Regardless of how much you love our city, I’m sure at one time or another you’ve either heard about or had a discussion with someone about our area’s declining and aging population.
From a statewide perspective, West Virginia is the only state in the nation with a declining population. While that’s all true, it doesn’t necessarily paint an accurate picture of the impact that motivated young people are having on our community.
One such group that I’ve had the honor of being a part of is Generation Wheeling, formerly known as OVConnect. Generation Wheeling is a volunteer board of young people who are committed to providing opportunities for others to feel connected to our community.
NEW NAME, SAME MISSION
Generation Wheeling is one of the newest local affiliates of Generation West Virginia, a statewide organization dedicated to attracting, retaining and advancing young talent in the Mountain State. Generation Wheeling is currently made up of the board members who previously operated OVConnect, a non-profit volunteer board founded by Justin Seibert in 2007. OVConnect’s mission was to allow young professionals to network, give back and develop as individuals — while having fun.
As a volunteer board, we found it increasingly challenging to stay consistent in what we offered our community and were spending a lot of time on the administrative tasks of managing the non-profit. Joining Generation West Virginia has given us the support and structure we needed to ensure longevity. We officially announced this new affiliation in November.
One of the most exciting things we’ve witnessed since becoming Generation West Virginia is the surge of new people showing up at events and wanting to learn more about getting involved.
We recently put out an open call for new board members and quicky heard back from over 10 people with impressive and diverse backgrounds wanting to join us! What’s been even more amazing than the response rate is learning the reasons for wanting to get involved.
In fact, more people than I expected did not originally grow up here and have chosen Wheeling as their home. To hear non-Wheeling natives talk about what drew them to the area really makes you think about your hometown in a whole new light and appreciate certain things that you might overlook.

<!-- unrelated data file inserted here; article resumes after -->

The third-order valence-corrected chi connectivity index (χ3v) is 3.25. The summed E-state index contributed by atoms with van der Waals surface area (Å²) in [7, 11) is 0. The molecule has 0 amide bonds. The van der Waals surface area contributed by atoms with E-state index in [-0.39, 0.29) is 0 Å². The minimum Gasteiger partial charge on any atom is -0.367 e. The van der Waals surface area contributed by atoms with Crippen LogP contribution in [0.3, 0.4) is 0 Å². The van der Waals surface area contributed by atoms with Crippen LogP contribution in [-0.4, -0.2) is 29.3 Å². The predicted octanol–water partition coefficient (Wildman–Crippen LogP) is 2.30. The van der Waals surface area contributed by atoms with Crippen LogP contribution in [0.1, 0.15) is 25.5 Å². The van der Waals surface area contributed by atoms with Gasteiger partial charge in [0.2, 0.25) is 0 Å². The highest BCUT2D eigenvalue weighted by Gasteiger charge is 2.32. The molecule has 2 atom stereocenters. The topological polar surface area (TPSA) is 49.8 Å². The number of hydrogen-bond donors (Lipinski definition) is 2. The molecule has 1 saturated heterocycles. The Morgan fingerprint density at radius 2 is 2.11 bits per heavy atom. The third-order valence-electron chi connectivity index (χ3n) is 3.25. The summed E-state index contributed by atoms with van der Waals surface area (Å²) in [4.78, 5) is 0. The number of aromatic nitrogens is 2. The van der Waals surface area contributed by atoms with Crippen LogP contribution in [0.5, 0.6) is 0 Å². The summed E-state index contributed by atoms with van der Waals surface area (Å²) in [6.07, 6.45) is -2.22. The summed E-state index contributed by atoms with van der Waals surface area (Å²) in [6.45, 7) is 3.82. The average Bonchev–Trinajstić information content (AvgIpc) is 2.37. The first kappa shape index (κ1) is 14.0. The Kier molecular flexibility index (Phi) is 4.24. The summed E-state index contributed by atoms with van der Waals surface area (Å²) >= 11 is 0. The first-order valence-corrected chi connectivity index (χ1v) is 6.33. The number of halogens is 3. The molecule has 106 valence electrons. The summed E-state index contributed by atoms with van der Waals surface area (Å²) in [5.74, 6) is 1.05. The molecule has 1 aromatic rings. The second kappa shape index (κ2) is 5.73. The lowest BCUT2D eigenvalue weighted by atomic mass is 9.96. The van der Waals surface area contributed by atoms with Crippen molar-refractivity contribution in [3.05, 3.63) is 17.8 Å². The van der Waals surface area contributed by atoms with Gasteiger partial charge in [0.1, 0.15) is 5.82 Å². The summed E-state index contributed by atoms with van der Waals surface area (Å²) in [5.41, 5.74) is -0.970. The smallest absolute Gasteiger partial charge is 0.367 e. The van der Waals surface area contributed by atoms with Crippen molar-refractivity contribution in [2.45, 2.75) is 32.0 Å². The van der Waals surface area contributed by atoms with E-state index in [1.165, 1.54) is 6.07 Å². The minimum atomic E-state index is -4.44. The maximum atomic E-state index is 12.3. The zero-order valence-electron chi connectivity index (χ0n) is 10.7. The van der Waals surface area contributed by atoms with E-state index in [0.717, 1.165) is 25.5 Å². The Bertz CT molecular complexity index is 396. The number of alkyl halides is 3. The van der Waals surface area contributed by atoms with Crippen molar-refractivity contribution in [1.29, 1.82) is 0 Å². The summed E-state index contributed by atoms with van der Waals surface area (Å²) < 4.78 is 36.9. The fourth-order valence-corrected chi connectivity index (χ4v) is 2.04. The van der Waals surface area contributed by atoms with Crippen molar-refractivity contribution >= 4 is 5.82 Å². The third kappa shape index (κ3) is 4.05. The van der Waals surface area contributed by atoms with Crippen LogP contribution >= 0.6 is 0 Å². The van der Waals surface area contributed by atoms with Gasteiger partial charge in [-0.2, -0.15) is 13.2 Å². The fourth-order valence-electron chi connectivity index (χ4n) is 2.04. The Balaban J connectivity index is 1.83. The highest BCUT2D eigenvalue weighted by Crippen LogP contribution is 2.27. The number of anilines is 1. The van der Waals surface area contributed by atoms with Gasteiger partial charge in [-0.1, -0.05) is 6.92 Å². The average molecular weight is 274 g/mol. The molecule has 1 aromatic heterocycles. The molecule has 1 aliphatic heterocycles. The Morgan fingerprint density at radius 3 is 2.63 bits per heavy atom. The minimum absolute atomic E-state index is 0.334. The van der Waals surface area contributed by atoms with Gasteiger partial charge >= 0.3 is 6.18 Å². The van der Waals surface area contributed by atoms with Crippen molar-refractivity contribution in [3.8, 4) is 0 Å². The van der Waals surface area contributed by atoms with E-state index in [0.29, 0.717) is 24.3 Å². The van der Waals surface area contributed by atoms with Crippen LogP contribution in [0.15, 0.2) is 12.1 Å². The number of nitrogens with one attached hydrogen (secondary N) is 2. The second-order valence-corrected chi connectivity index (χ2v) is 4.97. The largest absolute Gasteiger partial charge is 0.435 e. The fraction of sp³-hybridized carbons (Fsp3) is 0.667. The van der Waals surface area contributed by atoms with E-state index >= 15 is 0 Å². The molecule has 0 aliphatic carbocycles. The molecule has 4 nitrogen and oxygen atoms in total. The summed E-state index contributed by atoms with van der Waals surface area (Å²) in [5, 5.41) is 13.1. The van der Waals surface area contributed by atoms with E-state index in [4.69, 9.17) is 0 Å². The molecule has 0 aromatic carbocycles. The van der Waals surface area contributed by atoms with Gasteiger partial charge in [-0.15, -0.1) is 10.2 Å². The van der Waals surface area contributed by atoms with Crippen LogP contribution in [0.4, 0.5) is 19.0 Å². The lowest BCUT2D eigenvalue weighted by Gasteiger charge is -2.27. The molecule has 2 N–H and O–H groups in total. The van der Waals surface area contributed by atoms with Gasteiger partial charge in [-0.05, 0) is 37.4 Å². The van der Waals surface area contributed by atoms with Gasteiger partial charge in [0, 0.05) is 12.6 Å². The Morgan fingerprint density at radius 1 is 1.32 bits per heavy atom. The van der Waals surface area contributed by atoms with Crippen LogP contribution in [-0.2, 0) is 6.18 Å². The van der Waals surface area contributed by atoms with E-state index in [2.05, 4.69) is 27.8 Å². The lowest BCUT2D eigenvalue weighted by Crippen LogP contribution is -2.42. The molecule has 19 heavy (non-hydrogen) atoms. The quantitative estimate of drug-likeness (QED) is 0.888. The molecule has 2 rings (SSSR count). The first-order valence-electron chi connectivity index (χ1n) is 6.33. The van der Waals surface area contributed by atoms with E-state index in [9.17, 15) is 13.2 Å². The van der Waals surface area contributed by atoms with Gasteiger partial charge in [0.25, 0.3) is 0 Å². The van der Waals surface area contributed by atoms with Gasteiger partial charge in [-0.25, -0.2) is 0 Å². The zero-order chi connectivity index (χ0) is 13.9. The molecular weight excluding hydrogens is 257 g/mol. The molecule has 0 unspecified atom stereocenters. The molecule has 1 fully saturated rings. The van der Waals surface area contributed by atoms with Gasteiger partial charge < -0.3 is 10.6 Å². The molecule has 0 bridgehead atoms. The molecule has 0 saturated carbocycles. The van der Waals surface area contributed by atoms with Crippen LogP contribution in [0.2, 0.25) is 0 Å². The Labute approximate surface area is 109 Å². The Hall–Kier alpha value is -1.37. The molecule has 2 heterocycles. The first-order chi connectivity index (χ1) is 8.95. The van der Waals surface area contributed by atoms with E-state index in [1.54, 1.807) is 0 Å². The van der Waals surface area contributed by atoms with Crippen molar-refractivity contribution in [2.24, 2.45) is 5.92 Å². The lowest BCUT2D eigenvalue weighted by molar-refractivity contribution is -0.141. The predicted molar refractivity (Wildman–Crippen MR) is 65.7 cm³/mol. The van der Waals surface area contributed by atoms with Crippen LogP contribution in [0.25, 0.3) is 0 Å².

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So, what’s next for us? Only time will tell.
We’re in the process of bringing on a new group of board members who will help us create a strategic plan for 2020. However, we will structure our events around the three pillars of Generation West Virginia — live, work and give.
These are the three factors that are crucial for keeping young people in the area. We want to explore the Mountain State in new ways, have well-paying fulfilling careers and create positive change in our community.
We hope for Generation Wheeling to be the hub for young leaders to reimagine and redefine what it means to be a West Virginian.
We’ve already received such a great reception since we announced this transition — and this is just the beginning!
To start off the new year and this new endeavor on the right note, we’re roaring into the ‘20s with a New Year’s Eve bash!
From 9 p.m. to 1 a.m. on Tuesday, Dec. 31, everyone is invited to dress their best and join us at The Capitol Ballroom for a night of dancing, drinks and fun!
The $50 ticket includes appetizers, drinks, a photobooth and live entertainment from Hit Play. Designated drivers and non-drinkers can join the fun for $35. We hope to see even more new faces and look forward to a bright year ahead!
• Alex Panas is the Program Manager for Wheeling Heritage, where she works with artists, small business owners, and community stakeholders to provide technical assistance and create meaningful programs that enhance Wheeling. She also serves as the managing editor for Weelunk. Alex lives in St. Clairsville with her husband where they raise four cats and four spunky backyard chickens.